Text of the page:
Tennessee Judge nullifies temporary curfew, triumph for Occupy Nashville protesters

The Occupy Wall Street movement has grown over the last few months and it appears to be gaining momentum in the United States as people across the Nation join in on the protests in various states. While the movement rages on strongly in various cities, government
officials have been faced with safety and security concerns in various parts of the country. In reference to that, new laws are passed. However a federal judge in Tennessee made the headlines on Monday, October 31, when she issued a temporary restraining order.

The state did not object to the ruling as the new rules passed in Nashville were temporarily curtailed by the Court of Law. The rules were directed at arresting Occupy protestors in Nashville, who were rallying on the Legislative Plaza.

American Civil Liberties Union (ACLU) of Tennessee fought the law, claiming it to be an infringement of the protesters’ First Amendment Rights. The Unions request for the temporary restraint of the ruling was not contested by the states and U.S. District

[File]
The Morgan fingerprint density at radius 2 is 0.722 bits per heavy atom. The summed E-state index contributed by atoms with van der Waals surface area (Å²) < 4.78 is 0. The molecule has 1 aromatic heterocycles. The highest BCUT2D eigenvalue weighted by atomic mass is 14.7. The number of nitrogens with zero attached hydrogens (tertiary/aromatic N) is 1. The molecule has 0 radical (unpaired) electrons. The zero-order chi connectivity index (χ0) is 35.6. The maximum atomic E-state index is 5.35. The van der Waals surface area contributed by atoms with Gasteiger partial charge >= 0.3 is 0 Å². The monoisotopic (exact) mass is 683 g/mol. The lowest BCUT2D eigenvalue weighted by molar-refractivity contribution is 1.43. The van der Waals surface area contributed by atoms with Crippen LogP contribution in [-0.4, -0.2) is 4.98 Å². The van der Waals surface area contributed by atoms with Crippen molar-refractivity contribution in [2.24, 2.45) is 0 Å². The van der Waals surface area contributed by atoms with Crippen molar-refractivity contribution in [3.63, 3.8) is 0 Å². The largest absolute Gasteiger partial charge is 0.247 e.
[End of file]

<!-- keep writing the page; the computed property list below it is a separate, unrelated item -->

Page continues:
Judge, Aleta A. Trauger, wasted no time in obliging with the request.

Hedy Weinberg, executive director at the ACLU in Tennessee, was quick to issue her statement on the ruling that had been claimed as a victory for the protestors.

"Political expression deserves the highest level of protection and it was unacceptable for the state to suddenly shut down protesters’ speech and forcibly oust them from Legislative Plaza that has long been used as a place for peaceful expression," said
Hedy Weinberg.

"The state conceded that the temporary restraining order should be issued and we hope that this is the first step (that) the state is recommitting itself to safeguarding – not thwarting – public political expression," she added.

The State’s Assistant Attorney General Bill Marett expressed his compliance with the ruling.

“The state will not enforce the policy that is at issue.”

The rules were enforced by the Governer Bill Haslam who pointed at safety and sanitation concerns at the Legislative Plaza. 50 arrests were made in the early hours of Friday and Saturday, following the law’s imposition. Protestors had refused to leave the
facility at the time.  

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